I have yet to try the subscriber services at the kindle store (blogs, magazines), but imagine they lend the same ease of delivery that the bookstore listings allow. Putting personal documents requires few steps, too (convert file if needed then wireless delivery at nominal cost on 3G or free on wifi; or manually copy to Kindle via USB connection to PC).
But how could scholarly or specialist journals get to one's Kindle? First thoughts follow, along with ideas from last week's exchange with the coordinator for the weekly JapanFocus.org
1. Readers can transfer the articles manually: select which pieces or excerpts desired from a given week's set of articles. Then convert the HTML, RTF or DOC for use on Kindle (so as to preserve images and hotlinks), save context in TXT (for reading "as is" on Kindle), or print the selections as PDF (for reading "as is" on Kindle).
2. Readers can select a prepared Kindle file of that week's articles (editors set up the AZW file as one of the download options at the journal's website) for readers to load onto their device.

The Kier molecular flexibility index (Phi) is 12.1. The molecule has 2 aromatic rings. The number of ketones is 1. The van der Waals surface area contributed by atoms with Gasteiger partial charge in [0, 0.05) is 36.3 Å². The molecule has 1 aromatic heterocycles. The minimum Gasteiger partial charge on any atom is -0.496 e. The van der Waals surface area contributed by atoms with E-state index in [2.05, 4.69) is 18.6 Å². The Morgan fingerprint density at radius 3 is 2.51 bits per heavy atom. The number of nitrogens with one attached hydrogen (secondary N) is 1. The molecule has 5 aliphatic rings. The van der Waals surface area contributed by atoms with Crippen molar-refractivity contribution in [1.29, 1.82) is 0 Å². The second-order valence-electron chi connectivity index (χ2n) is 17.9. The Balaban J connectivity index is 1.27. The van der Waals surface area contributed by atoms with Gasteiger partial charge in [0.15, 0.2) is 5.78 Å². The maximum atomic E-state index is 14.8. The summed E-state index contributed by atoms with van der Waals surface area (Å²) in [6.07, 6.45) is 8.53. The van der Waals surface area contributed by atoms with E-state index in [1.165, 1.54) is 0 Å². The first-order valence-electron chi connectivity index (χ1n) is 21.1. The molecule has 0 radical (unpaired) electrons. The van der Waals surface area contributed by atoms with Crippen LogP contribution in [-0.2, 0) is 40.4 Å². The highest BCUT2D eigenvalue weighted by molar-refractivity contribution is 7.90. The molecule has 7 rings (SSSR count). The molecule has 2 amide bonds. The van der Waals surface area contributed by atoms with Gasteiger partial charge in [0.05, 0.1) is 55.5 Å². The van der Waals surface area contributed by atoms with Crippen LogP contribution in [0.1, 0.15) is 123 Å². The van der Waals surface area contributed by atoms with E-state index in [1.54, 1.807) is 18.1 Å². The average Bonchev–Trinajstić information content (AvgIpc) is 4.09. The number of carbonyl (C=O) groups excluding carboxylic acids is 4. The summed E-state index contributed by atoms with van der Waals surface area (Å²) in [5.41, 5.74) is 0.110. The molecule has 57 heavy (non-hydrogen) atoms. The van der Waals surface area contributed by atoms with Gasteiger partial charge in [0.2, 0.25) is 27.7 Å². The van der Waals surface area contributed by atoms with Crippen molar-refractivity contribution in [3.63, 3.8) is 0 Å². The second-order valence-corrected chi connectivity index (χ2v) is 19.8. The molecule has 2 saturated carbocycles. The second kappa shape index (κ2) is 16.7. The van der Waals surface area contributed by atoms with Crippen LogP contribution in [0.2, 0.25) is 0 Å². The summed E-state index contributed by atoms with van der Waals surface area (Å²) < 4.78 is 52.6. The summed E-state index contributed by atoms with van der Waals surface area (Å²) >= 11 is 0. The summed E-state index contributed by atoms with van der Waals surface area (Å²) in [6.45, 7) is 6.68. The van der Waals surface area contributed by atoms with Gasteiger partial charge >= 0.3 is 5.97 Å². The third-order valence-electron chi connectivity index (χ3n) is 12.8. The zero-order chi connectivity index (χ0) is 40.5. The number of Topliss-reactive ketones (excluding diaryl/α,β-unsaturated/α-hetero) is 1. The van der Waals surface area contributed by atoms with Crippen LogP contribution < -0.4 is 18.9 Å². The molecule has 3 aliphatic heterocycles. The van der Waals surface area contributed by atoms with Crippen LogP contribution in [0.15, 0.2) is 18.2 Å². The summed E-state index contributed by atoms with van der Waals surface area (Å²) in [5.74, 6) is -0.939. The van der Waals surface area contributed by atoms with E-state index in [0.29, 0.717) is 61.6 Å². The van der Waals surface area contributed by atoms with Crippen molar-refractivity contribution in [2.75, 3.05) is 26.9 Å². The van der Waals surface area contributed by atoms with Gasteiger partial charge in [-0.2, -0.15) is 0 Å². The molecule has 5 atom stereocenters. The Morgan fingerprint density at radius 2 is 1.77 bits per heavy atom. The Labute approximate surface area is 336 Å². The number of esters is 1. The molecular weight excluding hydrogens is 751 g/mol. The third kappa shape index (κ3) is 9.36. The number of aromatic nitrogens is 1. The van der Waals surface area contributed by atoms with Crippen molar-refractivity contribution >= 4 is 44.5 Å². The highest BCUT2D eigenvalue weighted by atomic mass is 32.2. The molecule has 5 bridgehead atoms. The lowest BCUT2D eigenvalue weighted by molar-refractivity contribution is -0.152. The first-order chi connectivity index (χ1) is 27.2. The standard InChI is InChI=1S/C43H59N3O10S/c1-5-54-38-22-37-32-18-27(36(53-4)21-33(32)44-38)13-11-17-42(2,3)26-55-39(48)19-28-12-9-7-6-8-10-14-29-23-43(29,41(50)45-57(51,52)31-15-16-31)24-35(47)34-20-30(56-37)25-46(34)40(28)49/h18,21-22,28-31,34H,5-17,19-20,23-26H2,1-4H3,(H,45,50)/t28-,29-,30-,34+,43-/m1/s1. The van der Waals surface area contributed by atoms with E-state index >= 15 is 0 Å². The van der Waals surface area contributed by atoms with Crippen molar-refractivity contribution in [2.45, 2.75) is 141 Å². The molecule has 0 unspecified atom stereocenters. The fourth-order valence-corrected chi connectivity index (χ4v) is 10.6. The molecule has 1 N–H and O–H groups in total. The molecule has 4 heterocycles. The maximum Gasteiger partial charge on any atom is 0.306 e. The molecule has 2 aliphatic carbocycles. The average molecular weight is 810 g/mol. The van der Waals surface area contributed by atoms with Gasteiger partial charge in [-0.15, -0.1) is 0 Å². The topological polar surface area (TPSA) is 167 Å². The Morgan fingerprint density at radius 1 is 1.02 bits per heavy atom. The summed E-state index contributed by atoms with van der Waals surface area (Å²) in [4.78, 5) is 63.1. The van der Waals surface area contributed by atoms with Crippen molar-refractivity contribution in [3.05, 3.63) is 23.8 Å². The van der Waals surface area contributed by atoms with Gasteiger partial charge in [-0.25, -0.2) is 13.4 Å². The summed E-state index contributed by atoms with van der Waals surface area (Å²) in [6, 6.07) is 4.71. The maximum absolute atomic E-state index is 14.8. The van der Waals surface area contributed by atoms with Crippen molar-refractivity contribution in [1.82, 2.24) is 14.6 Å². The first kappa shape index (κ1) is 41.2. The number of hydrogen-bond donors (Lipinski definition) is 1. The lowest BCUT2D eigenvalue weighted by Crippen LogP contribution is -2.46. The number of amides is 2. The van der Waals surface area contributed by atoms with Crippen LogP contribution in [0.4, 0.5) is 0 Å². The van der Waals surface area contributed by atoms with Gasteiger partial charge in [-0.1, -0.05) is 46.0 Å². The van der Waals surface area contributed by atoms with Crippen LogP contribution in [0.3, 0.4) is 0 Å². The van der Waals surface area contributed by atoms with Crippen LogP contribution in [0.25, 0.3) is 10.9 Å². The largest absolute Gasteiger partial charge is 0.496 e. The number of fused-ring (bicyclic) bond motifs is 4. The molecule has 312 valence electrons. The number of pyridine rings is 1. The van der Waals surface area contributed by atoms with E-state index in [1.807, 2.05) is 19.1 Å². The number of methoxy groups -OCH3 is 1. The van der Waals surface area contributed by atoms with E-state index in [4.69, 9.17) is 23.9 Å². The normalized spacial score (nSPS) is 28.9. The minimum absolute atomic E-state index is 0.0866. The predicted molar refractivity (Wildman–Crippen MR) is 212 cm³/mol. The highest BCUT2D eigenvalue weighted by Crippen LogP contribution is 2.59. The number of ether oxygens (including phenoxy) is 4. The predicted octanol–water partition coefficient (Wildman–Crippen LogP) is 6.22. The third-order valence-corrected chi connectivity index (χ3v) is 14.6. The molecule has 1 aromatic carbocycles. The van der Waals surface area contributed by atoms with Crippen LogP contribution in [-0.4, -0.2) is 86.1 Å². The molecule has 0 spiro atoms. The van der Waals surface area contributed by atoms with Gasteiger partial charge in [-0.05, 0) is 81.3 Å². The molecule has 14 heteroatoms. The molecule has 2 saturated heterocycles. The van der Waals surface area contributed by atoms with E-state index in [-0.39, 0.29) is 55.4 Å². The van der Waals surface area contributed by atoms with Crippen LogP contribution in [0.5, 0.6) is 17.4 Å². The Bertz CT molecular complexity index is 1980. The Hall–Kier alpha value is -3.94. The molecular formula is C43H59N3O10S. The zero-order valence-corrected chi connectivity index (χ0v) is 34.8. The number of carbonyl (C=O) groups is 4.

3. Readers can subscribe (e.g. $4.99 per month, if set up on the kindle store as a periodical service) for wireless delivery (nominal fee built into subscriber cost; or if not, then the reader can avoid the wireless delivery cost by receiving via wifi connection only). Alternatively the reader could buy specific products, thus paying for the convenience and visibility of the work online at the store. Examples could be things such as individual articles (99 cents), or thematic bundles of 10-15 articles from back issues (9.99). In this case the buyer enjoys the convenience of wireless delivery and the gathering of relevant materials.
Let's watch for editors and writers who venture into this arena of wireless publishing!